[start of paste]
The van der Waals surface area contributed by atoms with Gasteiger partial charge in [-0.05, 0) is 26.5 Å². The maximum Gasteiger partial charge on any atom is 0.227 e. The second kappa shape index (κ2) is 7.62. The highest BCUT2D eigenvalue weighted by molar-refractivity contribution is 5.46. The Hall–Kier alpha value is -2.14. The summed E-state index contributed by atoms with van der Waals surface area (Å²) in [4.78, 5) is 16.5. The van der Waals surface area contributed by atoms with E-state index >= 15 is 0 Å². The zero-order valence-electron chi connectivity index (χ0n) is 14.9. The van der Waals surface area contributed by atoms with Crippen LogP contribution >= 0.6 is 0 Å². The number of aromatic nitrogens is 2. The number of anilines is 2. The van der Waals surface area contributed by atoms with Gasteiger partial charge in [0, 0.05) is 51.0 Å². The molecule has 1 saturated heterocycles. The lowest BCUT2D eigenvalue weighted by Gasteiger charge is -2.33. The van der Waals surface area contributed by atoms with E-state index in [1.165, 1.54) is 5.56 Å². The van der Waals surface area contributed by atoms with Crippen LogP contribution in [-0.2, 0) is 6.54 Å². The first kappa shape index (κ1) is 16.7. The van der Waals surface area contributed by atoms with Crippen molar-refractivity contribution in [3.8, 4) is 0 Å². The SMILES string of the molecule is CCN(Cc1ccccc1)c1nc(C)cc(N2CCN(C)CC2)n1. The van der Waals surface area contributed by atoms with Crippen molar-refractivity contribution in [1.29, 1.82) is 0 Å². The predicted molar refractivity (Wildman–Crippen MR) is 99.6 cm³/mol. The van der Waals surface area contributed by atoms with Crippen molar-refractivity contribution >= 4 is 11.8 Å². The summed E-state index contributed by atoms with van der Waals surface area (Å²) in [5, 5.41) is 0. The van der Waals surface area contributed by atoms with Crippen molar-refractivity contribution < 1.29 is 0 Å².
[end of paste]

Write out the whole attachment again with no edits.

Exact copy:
The van der Waals surface area contributed by atoms with Gasteiger partial charge in [-0.05, 0) is 26.5 Å². The maximum Gasteiger partial charge on any atom is 0.227 e. The second kappa shape index (κ2) is 7.62. The highest BCUT2D eigenvalue weighted by molar-refractivity contribution is 5.46. The Hall–Kier alpha value is -2.14. The summed E-state index contributed by atoms with van der Waals surface area (Å²) in [4.78, 5) is 16.5. The van der Waals surface area contributed by atoms with E-state index >= 15 is 0 Å². The zero-order valence-electron chi connectivity index (χ0n) is 14.9. The van der Waals surface area contributed by atoms with Crippen LogP contribution >= 0.6 is 0 Å². The number of aromatic nitrogens is 2. The number of anilines is 2. The van der Waals surface area contributed by atoms with Gasteiger partial charge in [0, 0.05) is 51.0 Å². The molecule has 1 saturated heterocycles. The lowest BCUT2D eigenvalue weighted by Gasteiger charge is -2.33. The van der Waals surface area contributed by atoms with E-state index in [1.165, 1.54) is 5.56 Å². The van der Waals surface area contributed by atoms with Crippen LogP contribution in [-0.2, 0) is 6.54 Å². The first kappa shape index (κ1) is 16.7. The van der Waals surface area contributed by atoms with Crippen molar-refractivity contribution in [3.8, 4) is 0 Å². The SMILES string of the molecule is CCN(Cc1ccccc1)c1nc(C)cc(N2CCN(C)CC2)n1. The van der Waals surface area contributed by atoms with Crippen molar-refractivity contribution in [1.29, 1.82) is 0 Å². The predicted molar refractivity (Wildman–Crippen MR) is 99.6 cm³/mol. The van der Waals surface area contributed by atoms with Crippen molar-refractivity contribution >= 4 is 11.8 Å². The summed E-state index contributed by atoms with van der Waals surface area (Å²) in [5, 5.41) is 0. The van der Waals surface area contributed by atoms with Crippen molar-refractivity contribution < 1.29 is 0 Å².